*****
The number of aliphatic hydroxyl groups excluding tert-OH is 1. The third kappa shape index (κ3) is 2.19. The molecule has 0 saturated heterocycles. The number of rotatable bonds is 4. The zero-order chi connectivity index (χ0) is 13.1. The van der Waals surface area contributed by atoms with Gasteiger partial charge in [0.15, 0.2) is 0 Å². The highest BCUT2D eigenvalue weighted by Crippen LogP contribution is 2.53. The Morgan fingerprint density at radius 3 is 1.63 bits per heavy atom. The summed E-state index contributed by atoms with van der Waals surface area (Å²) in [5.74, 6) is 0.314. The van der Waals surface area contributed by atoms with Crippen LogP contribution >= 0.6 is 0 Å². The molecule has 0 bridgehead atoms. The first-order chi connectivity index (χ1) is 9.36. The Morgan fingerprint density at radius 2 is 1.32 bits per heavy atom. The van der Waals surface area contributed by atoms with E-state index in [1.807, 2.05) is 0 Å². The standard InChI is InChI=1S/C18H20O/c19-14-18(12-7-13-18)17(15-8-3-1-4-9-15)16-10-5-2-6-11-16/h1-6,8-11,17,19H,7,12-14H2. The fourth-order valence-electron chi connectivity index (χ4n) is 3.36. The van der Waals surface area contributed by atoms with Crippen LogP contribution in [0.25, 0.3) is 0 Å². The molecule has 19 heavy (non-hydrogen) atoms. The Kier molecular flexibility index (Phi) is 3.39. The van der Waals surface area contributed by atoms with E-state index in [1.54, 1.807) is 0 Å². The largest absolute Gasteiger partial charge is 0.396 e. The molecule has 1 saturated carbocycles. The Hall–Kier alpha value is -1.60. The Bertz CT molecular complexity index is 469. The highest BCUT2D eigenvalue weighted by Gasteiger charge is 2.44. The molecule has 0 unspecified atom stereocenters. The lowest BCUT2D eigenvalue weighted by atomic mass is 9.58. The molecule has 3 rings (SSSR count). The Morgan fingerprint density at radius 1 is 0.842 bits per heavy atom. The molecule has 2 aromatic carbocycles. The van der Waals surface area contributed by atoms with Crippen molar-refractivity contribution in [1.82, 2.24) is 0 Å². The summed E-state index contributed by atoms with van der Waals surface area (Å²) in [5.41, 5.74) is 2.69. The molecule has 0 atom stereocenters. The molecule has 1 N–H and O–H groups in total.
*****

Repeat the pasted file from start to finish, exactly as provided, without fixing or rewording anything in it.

The number of aliphatic hydroxyl groups excluding tert-OH is 1. The third kappa shape index (κ3) is 2.19. The molecule has 0 saturated heterocycles. The number of rotatable bonds is 4. The zero-order chi connectivity index (χ0) is 13.1. The van der Waals surface area contributed by atoms with Gasteiger partial charge in [0.15, 0.2) is 0 Å². The highest BCUT2D eigenvalue weighted by Crippen LogP contribution is 2.53. The Morgan fingerprint density at radius 3 is 1.63 bits per heavy atom. The summed E-state index contributed by atoms with van der Waals surface area (Å²) in [5.74, 6) is 0.314. The van der Waals surface area contributed by atoms with Crippen LogP contribution >= 0.6 is 0 Å². The molecule has 0 bridgehead atoms. The first-order chi connectivity index (χ1) is 9.36. The Morgan fingerprint density at radius 2 is 1.32 bits per heavy atom. The van der Waals surface area contributed by atoms with E-state index in [1.807, 2.05) is 0 Å². The standard InChI is InChI=1S/C18H20O/c19-14-18(12-7-13-18)17(15-8-3-1-4-9-15)16-10-5-2-6-11-16/h1-6,8-11,17,19H,7,12-14H2. The fourth-order valence-electron chi connectivity index (χ4n) is 3.36. The van der Waals surface area contributed by atoms with Crippen LogP contribution in [0.25, 0.3) is 0 Å². The molecule has 19 heavy (non-hydrogen) atoms. The Kier molecular flexibility index (Phi) is 3.39. The van der Waals surface area contributed by atoms with E-state index in [1.54, 1.807) is 0 Å². The largest absolute Gasteiger partial charge is 0.396 e. The molecule has 1 saturated carbocycles. The Hall–Kier alpha value is -1.60. The Bertz CT molecular complexity index is 469. The highest BCUT2D eigenvalue weighted by Gasteiger charge is 2.44. The molecule has 0 unspecified atom stereocenters. The lowest BCUT2D eigenvalue weighted by atomic mass is 9.58. The molecule has 3 rings (SSSR count). The Morgan fingerprint density at radius 1 is 0.842 bits per heavy atom. The molecule has 2 aromatic carbocycles. The van der Waals surface area contributed by atoms with Crippen molar-refractivity contribution in [1.82, 2.24) is 0 Å². The summed E-state index contributed by atoms with van der Waals surface area (Å²) in [5.41, 5.74) is 2.69. The molecule has 0 atom stereocenters. The molecule has 1 N–H and O–H groups in total.